The 12 boys and their soccer coach stuck in a cave in Thailand have been cut off from communication with the outside world for two weeks. "I want to say thanks for all the support and I want to apologise to the parents".
British divers found all members of the team and their coach alive on Monday.
Authorities in Thailand say that they will not immediately attempt an underwater evacuation of 12 schoolboys who have been trapped in a cave for nearly two weeks because they have not learned adequate diving skills in the few days since searchers reached the area where they are sheltering. The way out is a hard dive with many narrow passages through muddy water.
The football coach trapped in a Thai cave with 12 boys has apologised to their parents as the youngsters sent out heartfelt notes describing their plight.
"Some of the chimneys are as deep as 400 metres. but they still can not find their location", Narongsak Osottanakorn, the governor of Chiang Rai province told reporters, according to AFP.
The rescue efforts are being delayed as the only viable option is to train the boys to swim and dive.
A handwritten message written by a diver during the rescue misssion reads, "The children said don't worry about them".
"Despite this, we will continue until we accomplish our mission", Arpakorn said.
Dwindling oxygen levels in the cave complex and weather forecasts predicting more heavy rain added to the pressure on authorities to work out a rescue plan.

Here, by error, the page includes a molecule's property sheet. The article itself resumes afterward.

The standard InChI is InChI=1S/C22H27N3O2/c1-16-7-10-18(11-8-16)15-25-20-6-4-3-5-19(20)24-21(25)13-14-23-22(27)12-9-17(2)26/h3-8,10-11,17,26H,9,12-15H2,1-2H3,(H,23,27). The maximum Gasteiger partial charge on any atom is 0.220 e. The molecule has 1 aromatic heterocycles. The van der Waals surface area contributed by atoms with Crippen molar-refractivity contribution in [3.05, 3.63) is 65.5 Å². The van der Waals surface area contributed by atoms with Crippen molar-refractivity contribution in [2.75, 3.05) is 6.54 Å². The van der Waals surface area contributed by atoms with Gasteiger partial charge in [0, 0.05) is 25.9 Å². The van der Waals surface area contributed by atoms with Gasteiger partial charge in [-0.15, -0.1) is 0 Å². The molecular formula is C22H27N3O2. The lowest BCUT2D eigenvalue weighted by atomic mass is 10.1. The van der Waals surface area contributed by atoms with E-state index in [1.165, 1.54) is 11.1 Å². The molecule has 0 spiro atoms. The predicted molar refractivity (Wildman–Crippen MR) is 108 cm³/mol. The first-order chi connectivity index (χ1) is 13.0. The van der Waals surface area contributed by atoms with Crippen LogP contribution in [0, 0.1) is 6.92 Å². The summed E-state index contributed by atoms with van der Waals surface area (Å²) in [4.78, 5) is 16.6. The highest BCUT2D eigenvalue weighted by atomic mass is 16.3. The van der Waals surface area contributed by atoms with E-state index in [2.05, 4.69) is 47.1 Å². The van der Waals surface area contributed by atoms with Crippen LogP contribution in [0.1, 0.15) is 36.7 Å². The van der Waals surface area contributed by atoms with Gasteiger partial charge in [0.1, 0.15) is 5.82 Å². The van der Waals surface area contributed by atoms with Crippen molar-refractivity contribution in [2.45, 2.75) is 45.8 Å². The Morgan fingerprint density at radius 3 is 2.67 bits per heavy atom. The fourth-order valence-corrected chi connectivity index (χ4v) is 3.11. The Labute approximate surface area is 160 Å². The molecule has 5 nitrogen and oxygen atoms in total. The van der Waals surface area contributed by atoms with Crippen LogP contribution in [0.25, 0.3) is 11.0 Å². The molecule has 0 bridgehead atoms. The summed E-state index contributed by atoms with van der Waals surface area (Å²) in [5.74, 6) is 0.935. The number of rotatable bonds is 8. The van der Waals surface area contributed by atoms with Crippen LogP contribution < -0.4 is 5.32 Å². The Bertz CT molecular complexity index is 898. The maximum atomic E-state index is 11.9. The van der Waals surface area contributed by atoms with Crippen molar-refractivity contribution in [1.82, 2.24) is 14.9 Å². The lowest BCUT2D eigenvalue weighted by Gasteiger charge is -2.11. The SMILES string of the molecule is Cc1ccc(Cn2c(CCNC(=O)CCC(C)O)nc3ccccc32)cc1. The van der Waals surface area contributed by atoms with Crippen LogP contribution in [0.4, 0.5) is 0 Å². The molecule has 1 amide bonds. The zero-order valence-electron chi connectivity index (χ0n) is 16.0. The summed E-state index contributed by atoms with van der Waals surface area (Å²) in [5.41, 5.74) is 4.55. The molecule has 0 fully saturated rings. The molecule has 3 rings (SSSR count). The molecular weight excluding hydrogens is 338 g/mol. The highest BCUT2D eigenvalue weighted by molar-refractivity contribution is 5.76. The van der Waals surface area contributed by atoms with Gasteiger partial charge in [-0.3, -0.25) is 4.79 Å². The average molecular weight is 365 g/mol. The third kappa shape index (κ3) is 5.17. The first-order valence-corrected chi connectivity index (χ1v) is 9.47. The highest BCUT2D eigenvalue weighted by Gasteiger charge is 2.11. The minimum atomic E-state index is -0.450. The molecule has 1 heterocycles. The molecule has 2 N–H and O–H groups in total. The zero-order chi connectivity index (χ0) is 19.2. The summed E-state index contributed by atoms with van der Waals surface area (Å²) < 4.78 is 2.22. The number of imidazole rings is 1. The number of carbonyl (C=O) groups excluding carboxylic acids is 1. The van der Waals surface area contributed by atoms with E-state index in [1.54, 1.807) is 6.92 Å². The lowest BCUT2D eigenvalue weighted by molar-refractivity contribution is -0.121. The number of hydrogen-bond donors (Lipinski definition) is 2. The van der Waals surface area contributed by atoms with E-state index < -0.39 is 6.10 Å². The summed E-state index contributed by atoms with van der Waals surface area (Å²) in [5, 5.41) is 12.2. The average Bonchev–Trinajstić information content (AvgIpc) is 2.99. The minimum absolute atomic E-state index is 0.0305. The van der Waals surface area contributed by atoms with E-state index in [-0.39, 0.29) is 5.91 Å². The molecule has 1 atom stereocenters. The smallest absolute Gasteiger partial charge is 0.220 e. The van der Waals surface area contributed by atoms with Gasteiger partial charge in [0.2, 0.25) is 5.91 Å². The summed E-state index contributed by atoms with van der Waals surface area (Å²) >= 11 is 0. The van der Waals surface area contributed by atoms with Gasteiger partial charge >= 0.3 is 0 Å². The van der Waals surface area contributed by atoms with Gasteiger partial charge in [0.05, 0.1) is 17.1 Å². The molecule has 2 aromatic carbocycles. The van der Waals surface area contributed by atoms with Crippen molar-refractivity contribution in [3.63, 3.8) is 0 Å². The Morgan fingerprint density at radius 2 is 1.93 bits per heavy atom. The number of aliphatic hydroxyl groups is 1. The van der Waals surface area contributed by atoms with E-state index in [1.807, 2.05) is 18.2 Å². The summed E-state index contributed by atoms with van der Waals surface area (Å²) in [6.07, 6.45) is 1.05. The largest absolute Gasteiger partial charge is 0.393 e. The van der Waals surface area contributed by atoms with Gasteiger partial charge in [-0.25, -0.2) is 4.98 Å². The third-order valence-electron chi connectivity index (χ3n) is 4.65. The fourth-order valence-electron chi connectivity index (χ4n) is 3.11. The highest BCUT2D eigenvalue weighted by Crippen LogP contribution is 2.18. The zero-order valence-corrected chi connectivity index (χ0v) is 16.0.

"Some [of the chimneys] are as deep as 400 metres. but they still can not find their location yet", rescue mission chief Osottanakorn told reporters, adding the mission lacked the technology "to pinpoint where they are staying".
The group entered the Tham Luang cave on June 23 for what was meant to be a half-day trek, but were trapped inside by rising floodwaters.
Rescue postponed for soccer kids trapped in cave
It said that the team's appearance at the final would "undoubtedly be a wonderful moment of communion and celebration". It also extended sympathy with the boys and the coach and solidarity with all Thais for a successful operation.
The news follows the death of Saman Kunan, a former Thai navy SEAL who was volunteering on the rescue mission and whose own air ran out while he was placing air tanks throughout the cave.
Ivan Katadzic, a Danish diving instructor who has been ferrying oxygen tanks into the cave, said after a dive on Friday he was "double positive" about the mission because the water level had dropped considerably.
The 38-year-old volunteer died after losing consciousness in a passageway on his way out of the cave.
Short notes scribbled by each schoolboy on smudged, yellowish paper showed both humour and homesickness as they sought to reassure their relatives they were in good spirits.
"I confirm that we are at war with water and time from the first day up to today", said Narongsak.
Drilling into the cave and extracting the boys from above has been suggested, but Narongsak, speaking at a news conference, said only 18 of 100 holes that have been located are potentially viable.
It is understood that the schoolboys and their 25-year-old coach will be guided out of the 4km cave tunnel, one-on-one with a Navy SEAL diver.
Thai people have a split opinion about Ekkapol's role in the football team's predicament.
The Thai authorities had considered providing enough supplies to the trapped boys so that can survive in the cave for a few extra months until the monsoon season is over.